My comment of respectfully disagreeing with the "comment above" refers to Zal's expression of analog not affecting the sound, not the article.

PS , if I misunderstood Zal's comment, then simply take my thoughts as a general comment.

Posted by Zal  on  11/28/11  at  04:50 PM
As a mastering engineer, we once had a shootout with 3 top A to D converters...one sounded best but I noted that another sounded the most like the original analog master tape, and that's the one we chose to master with.

While I am well aware of the changes that can occur with different gear, and there are times when this is efacacious, we were looking for the most accurate to the original.That's the situation I was referring to.

As a musician, I know that when it comes to a Jazz piece (in general) you start out with the original melody and them embellish, and take off from there...but if you start off in an altered state, it's hard to get back to the original (at least enough to appreciate it after the musical astral travels). Of course, the analogy is a bit flawed here as the musicians COULD choose to go back to the original melody somewhere in the song, but, if we are talking about capturing the purity of sound, once it's altered, there is no turning back.

Posted by Alexander Jenkins  on  11/28/11  at  04:42 PM
Great article. Fun to read.

As a medical professional once stated, "every medication has side effects. There isn't a medication made that is truly transparant to the body". Such it is with anything we use to capture or process sound. So to respectfully disagree with the comment above, when using analog to capture the sound as close as possible to the "real thing", I also use it to alter/color the sound as the article suggests. While it may not be processing using 1's and 0's, it still adds color which distorts (alters) the sound from the original. For instance I use a dynamic mic on a snare because inertia from the sound pressure of a snare hit causes the diaphragm to continue motion beyond the natural length of the sound coming from the snare. This lengthened sound is artificially created due to the inability of a dynamic mic element to stop fast enough. So while the sound is still "analog", it is now like the artificial crab example in the article. I like the taste of both and am happy to have some great analog and digital options nowadays. Even the digital remakes of analog processing, which while close to the originals and even if spec-wise appear to react exactly the same, still have a new character of their own.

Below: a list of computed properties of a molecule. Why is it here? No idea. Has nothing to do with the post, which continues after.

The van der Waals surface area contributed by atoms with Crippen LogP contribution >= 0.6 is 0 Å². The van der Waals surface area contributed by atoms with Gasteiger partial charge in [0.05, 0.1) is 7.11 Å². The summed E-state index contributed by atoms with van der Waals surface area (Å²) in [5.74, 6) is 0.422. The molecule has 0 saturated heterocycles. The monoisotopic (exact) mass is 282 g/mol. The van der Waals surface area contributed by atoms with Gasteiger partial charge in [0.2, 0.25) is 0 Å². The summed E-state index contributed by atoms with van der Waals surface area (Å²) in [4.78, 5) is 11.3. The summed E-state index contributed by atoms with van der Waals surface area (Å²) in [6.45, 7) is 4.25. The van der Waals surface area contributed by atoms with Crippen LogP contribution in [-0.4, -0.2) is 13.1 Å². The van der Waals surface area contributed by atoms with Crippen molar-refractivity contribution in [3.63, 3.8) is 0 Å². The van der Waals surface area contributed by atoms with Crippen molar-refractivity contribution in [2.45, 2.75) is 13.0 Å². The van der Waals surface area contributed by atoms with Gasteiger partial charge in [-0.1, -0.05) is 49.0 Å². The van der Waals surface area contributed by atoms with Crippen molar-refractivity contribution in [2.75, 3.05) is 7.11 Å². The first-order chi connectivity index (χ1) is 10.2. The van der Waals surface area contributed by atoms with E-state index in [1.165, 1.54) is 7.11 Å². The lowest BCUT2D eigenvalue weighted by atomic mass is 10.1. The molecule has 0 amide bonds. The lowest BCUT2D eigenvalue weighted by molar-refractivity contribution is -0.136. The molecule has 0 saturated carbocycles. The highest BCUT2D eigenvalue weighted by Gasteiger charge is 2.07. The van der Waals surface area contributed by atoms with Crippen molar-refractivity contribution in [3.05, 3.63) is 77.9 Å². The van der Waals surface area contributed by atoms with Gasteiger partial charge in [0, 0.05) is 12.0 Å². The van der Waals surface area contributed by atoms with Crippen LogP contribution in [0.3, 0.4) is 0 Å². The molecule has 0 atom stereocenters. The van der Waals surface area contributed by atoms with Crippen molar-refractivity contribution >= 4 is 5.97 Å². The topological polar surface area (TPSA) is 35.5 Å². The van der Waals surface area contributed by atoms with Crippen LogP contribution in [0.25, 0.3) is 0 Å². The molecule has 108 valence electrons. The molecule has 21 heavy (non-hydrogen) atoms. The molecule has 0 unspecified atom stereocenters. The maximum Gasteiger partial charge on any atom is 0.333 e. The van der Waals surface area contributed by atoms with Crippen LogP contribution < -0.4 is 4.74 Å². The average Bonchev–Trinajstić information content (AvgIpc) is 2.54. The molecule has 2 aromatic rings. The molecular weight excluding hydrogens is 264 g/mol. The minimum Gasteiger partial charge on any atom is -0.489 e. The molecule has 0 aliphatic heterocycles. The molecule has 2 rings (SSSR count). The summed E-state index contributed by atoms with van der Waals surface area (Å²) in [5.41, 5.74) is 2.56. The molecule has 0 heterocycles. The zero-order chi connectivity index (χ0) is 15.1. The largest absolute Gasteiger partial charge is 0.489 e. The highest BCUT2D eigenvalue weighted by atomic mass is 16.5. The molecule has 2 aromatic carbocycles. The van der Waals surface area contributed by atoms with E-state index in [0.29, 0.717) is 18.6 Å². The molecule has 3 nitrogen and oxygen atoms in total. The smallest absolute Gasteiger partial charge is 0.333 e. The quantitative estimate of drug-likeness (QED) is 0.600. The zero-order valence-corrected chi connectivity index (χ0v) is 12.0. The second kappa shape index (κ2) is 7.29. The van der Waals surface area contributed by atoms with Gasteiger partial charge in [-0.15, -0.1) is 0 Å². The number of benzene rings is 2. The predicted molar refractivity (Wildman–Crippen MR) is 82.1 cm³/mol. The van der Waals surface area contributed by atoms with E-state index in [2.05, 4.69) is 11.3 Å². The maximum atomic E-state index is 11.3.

Posted by Zal  on  11/28/11  at  03:25 PM
While it all starts as analog, it also all ends as analog, or you just won't hear it.

And analog doesn't have to be recorded or processed to sound good, it just sounds natural just the way it is while digital is meant to mimic that natural nature of analog. Analog sound doesn't have to mimic anything....